Rice University plans minority conferences
Two events this month to focus on sciences
Note: In this article, the dates of the conferences were reported incorrectly. CAARMS4 is June 16-19, 1998 and SC-COSMIC-ADMI98 is June 25-28, 1998.
From: Houston Chronicle, June 15, 1998
By Melanie Coffee, Staff
Rice University is preparing to host two science conferences for minorities.
The first event, the fourth annual Conference for African-American Researchers in the Mathematical
Sciences, is Thursday through Friday and will feature work by African-American researchers and
graduate students in math.
The second conference, June 25-27, is a joint conference that includes the South-Central
Computational Science in Minority Institutions Consortium and the Association of Departments of
Computer and Information Science and Engineering at Minority Institutions, which evaluates the
education of minorities in the field.
The university has prepared panelists from more than 25 universities, reserved more than 20 rooms
and donated a lot of technical support for the upcoming event.
"These two conferences are great because they bring together large communities of under-represented
students and faculty from different parts of the U.S., which is really needed in this field," said Richard
Tapia, who helped organize both conferences .
The first conference, CAARMS4, is sponsored by the Center for Research on Parallel Computation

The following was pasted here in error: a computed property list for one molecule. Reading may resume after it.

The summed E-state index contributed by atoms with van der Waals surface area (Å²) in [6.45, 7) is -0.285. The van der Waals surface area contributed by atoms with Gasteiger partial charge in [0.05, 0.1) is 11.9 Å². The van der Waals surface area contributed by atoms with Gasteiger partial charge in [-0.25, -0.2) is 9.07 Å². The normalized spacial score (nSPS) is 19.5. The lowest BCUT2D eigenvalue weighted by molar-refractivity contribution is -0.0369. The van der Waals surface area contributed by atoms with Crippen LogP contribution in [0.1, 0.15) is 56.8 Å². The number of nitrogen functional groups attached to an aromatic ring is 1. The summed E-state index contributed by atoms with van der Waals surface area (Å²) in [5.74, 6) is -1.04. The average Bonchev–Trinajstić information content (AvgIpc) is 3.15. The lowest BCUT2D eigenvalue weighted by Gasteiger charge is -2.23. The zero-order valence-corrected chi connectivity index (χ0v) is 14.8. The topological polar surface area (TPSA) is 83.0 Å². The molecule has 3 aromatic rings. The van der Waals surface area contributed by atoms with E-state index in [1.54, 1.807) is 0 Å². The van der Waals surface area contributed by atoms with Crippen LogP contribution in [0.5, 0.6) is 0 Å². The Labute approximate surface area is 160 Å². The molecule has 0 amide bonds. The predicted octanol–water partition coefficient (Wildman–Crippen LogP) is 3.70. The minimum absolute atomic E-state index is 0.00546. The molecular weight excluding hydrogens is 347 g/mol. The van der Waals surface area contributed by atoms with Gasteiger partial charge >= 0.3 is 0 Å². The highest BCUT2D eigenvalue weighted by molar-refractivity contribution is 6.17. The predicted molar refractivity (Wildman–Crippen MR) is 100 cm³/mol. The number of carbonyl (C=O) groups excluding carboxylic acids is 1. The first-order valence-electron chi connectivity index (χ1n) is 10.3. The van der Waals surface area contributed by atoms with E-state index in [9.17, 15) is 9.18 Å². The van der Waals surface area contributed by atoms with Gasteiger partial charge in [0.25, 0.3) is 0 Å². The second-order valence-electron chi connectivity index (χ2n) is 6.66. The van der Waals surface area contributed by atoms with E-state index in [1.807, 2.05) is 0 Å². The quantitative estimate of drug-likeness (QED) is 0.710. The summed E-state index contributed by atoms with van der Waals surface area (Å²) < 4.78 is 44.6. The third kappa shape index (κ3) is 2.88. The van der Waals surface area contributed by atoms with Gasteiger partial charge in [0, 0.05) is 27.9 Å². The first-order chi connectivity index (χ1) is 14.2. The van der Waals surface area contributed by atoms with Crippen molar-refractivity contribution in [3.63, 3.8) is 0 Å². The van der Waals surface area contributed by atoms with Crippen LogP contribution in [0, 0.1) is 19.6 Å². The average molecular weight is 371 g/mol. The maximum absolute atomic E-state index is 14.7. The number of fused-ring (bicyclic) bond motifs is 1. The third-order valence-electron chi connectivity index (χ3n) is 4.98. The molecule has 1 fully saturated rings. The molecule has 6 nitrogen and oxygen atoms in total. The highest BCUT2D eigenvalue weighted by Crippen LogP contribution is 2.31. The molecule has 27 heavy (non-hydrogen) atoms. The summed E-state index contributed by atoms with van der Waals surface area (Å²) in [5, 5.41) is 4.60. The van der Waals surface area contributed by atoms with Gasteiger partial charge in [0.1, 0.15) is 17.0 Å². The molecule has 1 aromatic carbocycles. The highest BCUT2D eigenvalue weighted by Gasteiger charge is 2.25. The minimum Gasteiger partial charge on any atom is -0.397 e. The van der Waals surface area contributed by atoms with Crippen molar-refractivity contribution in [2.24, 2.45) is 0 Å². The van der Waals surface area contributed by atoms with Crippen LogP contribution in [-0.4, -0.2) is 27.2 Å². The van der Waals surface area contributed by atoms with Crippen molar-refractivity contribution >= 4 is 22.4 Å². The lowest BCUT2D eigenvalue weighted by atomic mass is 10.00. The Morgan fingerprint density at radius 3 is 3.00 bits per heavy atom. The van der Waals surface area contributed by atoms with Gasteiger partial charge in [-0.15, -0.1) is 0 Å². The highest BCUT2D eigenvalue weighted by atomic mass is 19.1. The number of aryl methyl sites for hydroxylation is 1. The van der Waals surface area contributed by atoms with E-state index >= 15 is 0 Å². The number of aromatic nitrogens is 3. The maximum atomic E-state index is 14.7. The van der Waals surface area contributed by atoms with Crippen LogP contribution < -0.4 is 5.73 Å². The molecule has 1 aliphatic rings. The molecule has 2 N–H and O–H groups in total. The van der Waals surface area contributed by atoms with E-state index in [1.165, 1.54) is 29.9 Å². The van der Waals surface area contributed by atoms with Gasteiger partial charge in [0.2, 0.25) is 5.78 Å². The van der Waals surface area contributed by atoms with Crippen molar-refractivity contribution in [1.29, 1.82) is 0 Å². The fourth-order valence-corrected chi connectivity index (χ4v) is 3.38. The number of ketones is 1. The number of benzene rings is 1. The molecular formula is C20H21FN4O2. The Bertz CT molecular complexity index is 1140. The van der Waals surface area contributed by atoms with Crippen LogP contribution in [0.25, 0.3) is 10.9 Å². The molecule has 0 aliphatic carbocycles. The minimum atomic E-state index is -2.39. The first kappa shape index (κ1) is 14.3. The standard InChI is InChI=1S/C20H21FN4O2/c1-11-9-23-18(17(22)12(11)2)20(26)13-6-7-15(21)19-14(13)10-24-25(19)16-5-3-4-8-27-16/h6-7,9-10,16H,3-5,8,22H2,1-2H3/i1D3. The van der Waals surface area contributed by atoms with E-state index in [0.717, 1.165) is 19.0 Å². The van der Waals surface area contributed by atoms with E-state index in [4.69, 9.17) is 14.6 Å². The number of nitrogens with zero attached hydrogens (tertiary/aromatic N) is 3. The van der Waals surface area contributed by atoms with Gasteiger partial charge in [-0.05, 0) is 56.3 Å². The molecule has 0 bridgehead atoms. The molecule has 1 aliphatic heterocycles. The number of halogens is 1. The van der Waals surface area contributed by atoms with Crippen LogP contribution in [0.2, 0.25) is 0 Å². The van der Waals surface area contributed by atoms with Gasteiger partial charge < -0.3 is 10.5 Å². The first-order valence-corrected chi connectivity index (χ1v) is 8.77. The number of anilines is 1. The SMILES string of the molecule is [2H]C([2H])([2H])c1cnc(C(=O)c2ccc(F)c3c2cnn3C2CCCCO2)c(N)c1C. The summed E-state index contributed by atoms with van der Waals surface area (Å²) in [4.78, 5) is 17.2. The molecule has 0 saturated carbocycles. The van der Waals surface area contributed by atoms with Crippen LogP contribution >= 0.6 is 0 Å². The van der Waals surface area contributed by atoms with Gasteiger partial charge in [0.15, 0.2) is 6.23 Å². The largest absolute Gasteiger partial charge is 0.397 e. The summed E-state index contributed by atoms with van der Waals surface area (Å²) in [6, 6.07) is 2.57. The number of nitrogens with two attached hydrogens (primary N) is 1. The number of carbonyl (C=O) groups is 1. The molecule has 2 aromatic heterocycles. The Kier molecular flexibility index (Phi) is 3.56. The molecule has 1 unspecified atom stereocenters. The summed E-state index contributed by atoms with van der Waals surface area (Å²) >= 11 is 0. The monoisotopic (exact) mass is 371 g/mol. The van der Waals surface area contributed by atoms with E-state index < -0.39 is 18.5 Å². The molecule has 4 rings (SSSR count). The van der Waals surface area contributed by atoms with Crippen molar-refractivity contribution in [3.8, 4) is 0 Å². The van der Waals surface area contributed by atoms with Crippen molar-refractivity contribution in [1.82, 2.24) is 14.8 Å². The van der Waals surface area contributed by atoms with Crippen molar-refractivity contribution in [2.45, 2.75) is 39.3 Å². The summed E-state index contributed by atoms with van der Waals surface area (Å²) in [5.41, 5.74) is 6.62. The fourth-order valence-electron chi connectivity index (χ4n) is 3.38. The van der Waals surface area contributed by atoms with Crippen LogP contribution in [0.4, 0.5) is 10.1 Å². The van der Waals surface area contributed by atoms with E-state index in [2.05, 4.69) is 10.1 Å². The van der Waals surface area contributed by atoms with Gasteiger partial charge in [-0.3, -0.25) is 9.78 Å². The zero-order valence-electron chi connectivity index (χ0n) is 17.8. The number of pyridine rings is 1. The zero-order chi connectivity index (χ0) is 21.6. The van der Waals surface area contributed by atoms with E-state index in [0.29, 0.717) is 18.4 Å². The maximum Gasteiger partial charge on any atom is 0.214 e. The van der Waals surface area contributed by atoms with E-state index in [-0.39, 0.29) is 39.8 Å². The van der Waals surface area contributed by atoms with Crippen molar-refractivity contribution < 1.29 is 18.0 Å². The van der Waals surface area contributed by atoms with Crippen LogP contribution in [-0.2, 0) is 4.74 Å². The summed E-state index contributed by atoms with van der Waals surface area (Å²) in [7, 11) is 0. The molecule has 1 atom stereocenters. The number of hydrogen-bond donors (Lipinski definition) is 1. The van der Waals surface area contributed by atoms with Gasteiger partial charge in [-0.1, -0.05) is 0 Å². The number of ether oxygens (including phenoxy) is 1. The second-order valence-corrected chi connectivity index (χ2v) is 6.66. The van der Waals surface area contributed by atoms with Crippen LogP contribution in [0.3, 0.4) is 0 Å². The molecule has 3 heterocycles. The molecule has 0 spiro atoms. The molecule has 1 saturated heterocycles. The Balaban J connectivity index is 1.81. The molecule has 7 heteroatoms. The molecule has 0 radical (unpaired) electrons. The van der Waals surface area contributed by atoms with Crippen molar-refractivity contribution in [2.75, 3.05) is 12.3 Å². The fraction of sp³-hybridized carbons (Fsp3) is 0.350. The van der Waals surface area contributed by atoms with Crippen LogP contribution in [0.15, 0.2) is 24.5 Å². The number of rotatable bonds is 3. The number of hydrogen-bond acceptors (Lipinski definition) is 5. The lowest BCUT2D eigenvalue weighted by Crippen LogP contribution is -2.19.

and will have sessions where students and researchers across the country talk about minority
participation in mathematics.
"At the CAARMS4 conference, there is going to be uplifting aspects about it," Tapia said. "We are
really going to instill pride and a sense of community through this conference."
During the conference, students have opportunities to seek advice from the researchers in their field.
"It is always said that there isn't good networking among minorities in the field, but now they have the
chance to do some effective networking . . . ," Tapia said.
Local students and faculty will also have the opportunity to network with other minorities in their field at
the conference the following week.
That week, the South-Central Computational Science in Minority Institutions Consortium will deal
with issues such as affirmative action and minorities in majority institutions that will be evaluated for a
report to be issued to government and academic officials.
"This allows them to see that they are not alone, and they experience many of the same problems and
frustrations that other minority students do," Tapia said.
The last two days of the second conference is the Association of Departments of Computer and
Information Science and Engineering at Minority Institutions, where students and faculty will discuss
the retention of minority students in computer sciences, culturally sensitive curricula, and ways to
improve teaching and research environments.
"This is a great opportunity for Houston," Tapia said. "It's an example that not only do we have the
diversity in our area, but we know how to take advantage of it by uniting people through these